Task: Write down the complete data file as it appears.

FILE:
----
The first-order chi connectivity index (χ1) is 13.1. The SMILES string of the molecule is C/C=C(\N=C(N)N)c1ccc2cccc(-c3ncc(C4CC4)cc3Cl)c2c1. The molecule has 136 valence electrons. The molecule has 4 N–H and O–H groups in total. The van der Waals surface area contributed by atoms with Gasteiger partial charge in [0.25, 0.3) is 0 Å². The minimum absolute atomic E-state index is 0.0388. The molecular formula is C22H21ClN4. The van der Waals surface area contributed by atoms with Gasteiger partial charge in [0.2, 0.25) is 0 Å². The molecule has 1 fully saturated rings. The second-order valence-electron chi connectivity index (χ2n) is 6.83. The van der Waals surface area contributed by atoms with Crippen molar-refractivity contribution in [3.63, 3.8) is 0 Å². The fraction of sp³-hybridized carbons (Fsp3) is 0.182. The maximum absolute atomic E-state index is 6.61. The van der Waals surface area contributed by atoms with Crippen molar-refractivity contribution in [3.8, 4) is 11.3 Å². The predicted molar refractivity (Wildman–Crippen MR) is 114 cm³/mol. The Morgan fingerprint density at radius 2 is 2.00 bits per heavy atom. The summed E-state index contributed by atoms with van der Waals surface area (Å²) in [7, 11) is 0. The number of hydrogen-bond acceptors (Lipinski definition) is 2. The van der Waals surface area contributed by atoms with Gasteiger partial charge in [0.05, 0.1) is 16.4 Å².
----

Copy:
The first-order chi connectivity index (χ1) is 13.1. The SMILES string of the molecule is C/C=C(\N=C(N)N)c1ccc2cccc(-c3ncc(C4CC4)cc3Cl)c2c1. The molecule has 136 valence electrons. The molecule has 4 N–H and O–H groups in total. The van der Waals surface area contributed by atoms with Gasteiger partial charge in [0.25, 0.3) is 0 Å². The minimum absolute atomic E-state index is 0.0388. The molecular formula is C22H21ClN4. The van der Waals surface area contributed by atoms with Gasteiger partial charge in [0.2, 0.25) is 0 Å². The molecule has 1 fully saturated rings. The second-order valence-electron chi connectivity index (χ2n) is 6.83. The van der Waals surface area contributed by atoms with Crippen molar-refractivity contribution in [3.63, 3.8) is 0 Å². The fraction of sp³-hybridized carbons (Fsp3) is 0.182. The maximum absolute atomic E-state index is 6.61. The van der Waals surface area contributed by atoms with Crippen molar-refractivity contribution in [3.8, 4) is 11.3 Å². The predicted molar refractivity (Wildman–Crippen MR) is 114 cm³/mol. The Morgan fingerprint density at radius 2 is 2.00 bits per heavy atom. The summed E-state index contributed by atoms with van der Waals surface area (Å²) in [7, 11) is 0. The number of hydrogen-bond acceptors (Lipinski definition) is 2. The van der Waals surface area contributed by atoms with Gasteiger partial charge in [0.05, 0.1) is 16.4 Å².